“I’m always looking for bizarre things, music that other people wouldn’t think to work with,” Cédric “Pilooski” Marszewski told Time Out New York in 2007. Those were the days when he was editing cuts from unlikely sources like electronic experimentalist Clara Mondshine and AM–gold superstars Frankie Valli and the Four Seasons. But by 2008, Marszewski had joined forces with Benjamin “Pentile” Morando to form Discodeine, releasing a series of singles (and, in 2011, a self-titled album) that flitted from style to style. A bit of bouncy electro here (“Joystick”), a touch of late-night, off-kilter house there (“Tema Di Gamma”), and over yonder, a slice of tropical-island funk (“Falkenberg”)—individually, they were all cleverly produced underground-dance-music offerings. But they never seemed to cohere into anything like a Discodeine sound, bizarre or otherwise.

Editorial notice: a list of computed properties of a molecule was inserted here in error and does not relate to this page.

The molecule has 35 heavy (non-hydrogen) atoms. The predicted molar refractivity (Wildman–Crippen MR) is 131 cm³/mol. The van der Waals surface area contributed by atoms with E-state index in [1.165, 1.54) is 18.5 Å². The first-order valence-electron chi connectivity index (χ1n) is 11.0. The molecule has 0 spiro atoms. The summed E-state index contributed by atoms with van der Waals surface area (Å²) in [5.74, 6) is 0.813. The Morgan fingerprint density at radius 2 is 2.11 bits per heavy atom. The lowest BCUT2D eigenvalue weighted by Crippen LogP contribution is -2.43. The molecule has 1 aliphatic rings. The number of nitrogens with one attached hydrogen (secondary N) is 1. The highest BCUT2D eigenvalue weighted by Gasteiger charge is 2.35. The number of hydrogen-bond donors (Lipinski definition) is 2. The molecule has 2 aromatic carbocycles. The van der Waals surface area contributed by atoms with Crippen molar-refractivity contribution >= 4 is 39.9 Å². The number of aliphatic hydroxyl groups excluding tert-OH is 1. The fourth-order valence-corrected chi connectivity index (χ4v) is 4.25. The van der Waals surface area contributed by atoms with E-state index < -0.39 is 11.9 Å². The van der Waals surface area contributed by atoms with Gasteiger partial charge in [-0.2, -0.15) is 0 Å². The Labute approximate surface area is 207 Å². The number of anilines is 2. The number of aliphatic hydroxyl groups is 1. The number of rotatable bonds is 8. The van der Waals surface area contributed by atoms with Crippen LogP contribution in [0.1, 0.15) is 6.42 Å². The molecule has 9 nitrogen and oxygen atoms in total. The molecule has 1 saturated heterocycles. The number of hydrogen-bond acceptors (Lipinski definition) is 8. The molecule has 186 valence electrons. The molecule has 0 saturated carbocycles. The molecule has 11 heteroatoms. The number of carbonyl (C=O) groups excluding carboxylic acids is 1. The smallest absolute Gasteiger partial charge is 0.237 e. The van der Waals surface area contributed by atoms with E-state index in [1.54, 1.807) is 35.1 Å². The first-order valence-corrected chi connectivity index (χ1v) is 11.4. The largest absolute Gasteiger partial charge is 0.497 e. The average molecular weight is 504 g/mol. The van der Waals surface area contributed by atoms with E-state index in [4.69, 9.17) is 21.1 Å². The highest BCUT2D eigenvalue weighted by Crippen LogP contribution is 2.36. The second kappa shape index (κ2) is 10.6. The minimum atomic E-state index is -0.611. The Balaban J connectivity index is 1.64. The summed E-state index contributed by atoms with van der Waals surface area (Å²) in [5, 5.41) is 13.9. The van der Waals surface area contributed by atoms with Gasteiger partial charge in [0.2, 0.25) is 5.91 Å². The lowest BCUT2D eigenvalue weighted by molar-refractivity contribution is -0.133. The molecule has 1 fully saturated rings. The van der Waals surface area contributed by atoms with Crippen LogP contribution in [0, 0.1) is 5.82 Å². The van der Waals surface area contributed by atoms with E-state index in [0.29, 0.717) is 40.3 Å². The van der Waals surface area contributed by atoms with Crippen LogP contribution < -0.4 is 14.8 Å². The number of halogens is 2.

It’s hard to say if Marszewski and Morando recognized this as a problem, but on Discodeine’s new album, Swimmer, they have consolidated and solidified their music’s framework. The record doesn’t exactly reinvent Discodeine’s output—it’s still steeped in dance-music tropes—but the pair has tightened its tracks into something more recognizable as actual pop, albeit pop with an eccentric and occasionally menacing edge. Lead single “Aydin,” featuring vocals (heavily processed, as usual) from Tame Impala’s Kevin Parker, is an Eastern-tinged groover, a souk-goes-electro cut that’s one of the LP’s bounciest tunes. A soaring, synth-disco feel permeates “Shades of Cyan,” whose cyclical melody and gorgeous, piano-led breakdown is somehow reminiscent of No. 1 in Heaven–era Sparks. “Seabox,” with creeped-out vocals from Discodeine tour drummer Mark Kerr, comes across as a circa-1983 goth-edged new-wave tune (though with a heftier kick drum); “Dive Wet” could be a stripped-down version of an early-’70s 10cc hit. The songs are compact as hell—most clock in between two and four minutes—and many, like the aforementioned “Shades of Cyan,” could benefit from some extended-mix action. Still, it’s a strong move for Discodeine, in a direction that fans of offbeat, club-informed electronic pop might find to their liking.
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